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Office of the Press Secretary

For Immediate Release July 29, 1996
                      REMARKS BY THE PRESIDENT
                      IN CONGRESSIONAL MEETING

The Cabinet Room

2:22 P.M. EDT

THE PRESIDENT: Good afternoon. Ladies and gentlemen, first let me thank the members of the congressional leadership who are here to discuss this very important issue. I think when the bomb went off in the Centennial Olympic Park in Atlanta, that park literally became our national common ground, a symbol of our common determination to stand against terrorism, domestic or foreign, and to do everything we can to combat it.

We have followed a three-part strategy consistently. First of all, we have worked with our friends around the world to try to increase international cooperation against terrorists and to isolate the states that support terrorism.

Just today in Paris, the G-7 Conference on Terrorism is opening, and I believe after this meeting the Attorney General is going to Paris to represent the United States there. We have intensified our antiterrorism efforts here at home. And I want to again thank the congressional leadership and the members of Congress from both parties that strongly supported the antiterrorism bill and other efforts that we have made to strengthen our hand here at home. And we've had some results -- preventing terrorism actions, catching people who commit terrorist acts. We intend to do more.

The third thing we have done is to increase airport security. And we will be looking at what else we can do through the commission that I've asked the Vice President to head to intensify airport security in the weeks and months ahead.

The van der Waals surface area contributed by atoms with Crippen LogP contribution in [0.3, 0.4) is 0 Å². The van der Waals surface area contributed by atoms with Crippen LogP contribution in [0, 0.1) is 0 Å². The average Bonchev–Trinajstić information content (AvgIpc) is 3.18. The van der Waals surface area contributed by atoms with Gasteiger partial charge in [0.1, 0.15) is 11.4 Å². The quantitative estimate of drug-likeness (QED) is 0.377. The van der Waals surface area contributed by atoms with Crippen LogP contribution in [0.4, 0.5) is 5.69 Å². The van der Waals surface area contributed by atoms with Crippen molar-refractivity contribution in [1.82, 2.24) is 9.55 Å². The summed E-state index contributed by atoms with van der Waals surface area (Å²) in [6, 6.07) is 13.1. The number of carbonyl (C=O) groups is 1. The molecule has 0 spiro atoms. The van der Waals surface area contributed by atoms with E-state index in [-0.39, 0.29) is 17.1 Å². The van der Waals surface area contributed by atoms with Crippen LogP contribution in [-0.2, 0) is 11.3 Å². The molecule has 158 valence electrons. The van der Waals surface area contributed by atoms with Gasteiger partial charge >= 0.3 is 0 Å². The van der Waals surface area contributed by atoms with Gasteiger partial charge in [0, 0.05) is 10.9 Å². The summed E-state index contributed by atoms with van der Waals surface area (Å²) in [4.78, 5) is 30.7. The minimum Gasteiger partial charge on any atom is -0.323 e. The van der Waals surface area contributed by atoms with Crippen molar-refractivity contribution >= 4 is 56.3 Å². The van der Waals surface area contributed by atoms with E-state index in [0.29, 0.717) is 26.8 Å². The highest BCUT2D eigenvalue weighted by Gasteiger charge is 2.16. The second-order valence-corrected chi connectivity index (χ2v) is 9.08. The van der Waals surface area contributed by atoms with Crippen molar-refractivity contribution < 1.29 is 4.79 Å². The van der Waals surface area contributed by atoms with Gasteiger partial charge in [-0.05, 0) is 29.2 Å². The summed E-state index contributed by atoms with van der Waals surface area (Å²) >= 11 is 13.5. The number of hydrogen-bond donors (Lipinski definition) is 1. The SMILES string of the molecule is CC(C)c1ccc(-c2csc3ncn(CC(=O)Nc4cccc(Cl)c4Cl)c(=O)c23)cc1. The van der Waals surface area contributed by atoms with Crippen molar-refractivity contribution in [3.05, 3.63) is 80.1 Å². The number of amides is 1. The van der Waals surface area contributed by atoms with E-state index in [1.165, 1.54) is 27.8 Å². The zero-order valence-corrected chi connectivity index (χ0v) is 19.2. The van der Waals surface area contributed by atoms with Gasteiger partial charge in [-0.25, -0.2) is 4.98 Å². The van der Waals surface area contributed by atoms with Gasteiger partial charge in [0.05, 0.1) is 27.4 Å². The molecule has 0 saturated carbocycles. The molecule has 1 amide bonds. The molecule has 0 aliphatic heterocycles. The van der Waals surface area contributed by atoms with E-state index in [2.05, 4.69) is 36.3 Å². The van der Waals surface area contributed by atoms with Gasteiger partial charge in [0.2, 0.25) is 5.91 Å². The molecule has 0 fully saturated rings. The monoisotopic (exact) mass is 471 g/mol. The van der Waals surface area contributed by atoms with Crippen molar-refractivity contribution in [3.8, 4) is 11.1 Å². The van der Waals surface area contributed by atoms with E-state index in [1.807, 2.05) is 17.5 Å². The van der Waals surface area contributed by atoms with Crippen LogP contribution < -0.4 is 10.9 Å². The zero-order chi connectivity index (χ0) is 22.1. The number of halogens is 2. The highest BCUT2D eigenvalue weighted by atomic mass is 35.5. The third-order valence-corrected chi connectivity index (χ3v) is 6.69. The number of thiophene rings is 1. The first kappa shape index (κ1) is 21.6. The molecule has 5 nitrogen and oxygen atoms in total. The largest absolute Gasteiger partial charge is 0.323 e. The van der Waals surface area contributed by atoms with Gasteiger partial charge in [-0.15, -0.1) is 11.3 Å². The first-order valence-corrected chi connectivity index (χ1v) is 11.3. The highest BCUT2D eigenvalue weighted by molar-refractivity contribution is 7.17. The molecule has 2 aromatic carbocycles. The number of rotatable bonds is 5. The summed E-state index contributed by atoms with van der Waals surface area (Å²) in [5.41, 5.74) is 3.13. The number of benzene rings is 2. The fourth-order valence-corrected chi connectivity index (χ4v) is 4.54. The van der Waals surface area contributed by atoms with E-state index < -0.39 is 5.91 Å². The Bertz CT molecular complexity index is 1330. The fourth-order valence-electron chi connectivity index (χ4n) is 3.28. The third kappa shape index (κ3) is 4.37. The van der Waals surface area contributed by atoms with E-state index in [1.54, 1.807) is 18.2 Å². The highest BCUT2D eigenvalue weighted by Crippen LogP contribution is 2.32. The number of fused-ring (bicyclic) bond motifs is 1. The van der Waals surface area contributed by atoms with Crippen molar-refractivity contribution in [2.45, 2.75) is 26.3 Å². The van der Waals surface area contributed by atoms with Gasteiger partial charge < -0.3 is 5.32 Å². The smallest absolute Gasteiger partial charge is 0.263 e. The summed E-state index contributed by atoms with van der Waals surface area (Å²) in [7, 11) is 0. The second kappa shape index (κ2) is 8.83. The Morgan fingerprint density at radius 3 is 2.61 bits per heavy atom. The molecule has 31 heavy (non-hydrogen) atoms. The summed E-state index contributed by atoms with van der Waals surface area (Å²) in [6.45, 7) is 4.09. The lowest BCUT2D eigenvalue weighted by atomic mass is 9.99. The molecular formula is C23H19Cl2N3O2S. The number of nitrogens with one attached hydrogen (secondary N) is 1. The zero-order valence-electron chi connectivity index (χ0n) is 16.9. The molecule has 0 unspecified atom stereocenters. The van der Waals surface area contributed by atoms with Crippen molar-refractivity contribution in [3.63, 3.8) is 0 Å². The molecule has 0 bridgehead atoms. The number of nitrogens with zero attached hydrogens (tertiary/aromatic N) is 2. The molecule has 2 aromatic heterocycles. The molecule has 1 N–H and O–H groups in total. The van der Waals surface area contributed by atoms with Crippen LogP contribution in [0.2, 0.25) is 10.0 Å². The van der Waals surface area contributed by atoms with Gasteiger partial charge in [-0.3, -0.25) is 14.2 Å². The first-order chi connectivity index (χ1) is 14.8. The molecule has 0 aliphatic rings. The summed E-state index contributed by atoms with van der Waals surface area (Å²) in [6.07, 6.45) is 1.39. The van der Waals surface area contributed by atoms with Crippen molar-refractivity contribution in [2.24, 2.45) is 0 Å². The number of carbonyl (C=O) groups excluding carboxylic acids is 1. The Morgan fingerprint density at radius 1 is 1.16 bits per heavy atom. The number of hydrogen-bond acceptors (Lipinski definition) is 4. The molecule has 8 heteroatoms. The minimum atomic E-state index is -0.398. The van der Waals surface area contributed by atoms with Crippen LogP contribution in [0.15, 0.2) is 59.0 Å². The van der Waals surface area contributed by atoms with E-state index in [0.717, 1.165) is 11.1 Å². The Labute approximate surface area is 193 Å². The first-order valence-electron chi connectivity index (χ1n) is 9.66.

Again, let me say, if you look around this world -- the Speaker, Senator Lott, Senator Daschle, Mr. Gephardt, Senators Hatch and Biden, Congressman Hyde and Congressman Conyers, the Secretary of State, the Attorney General, the representatives of our law enforcement and intelligence agencies -- you can see that when we are attacked, whether it's from within or without, we come together. And that's what we're doing here.

I hope we'll be able to discuss some specific things that we might be able to do to strengthen our hand against terrorism, some things that we proposed before, maybe some other new ideas people have, including some very specific and limited use of wiretaps, perhaps discussion of the taggants issue again and some other issues that will come before us. The main thing is we need to get the very best ideas we can, and we need to move as quickly as we can to do everything we can to try to strengthen this country's hand against terrorism.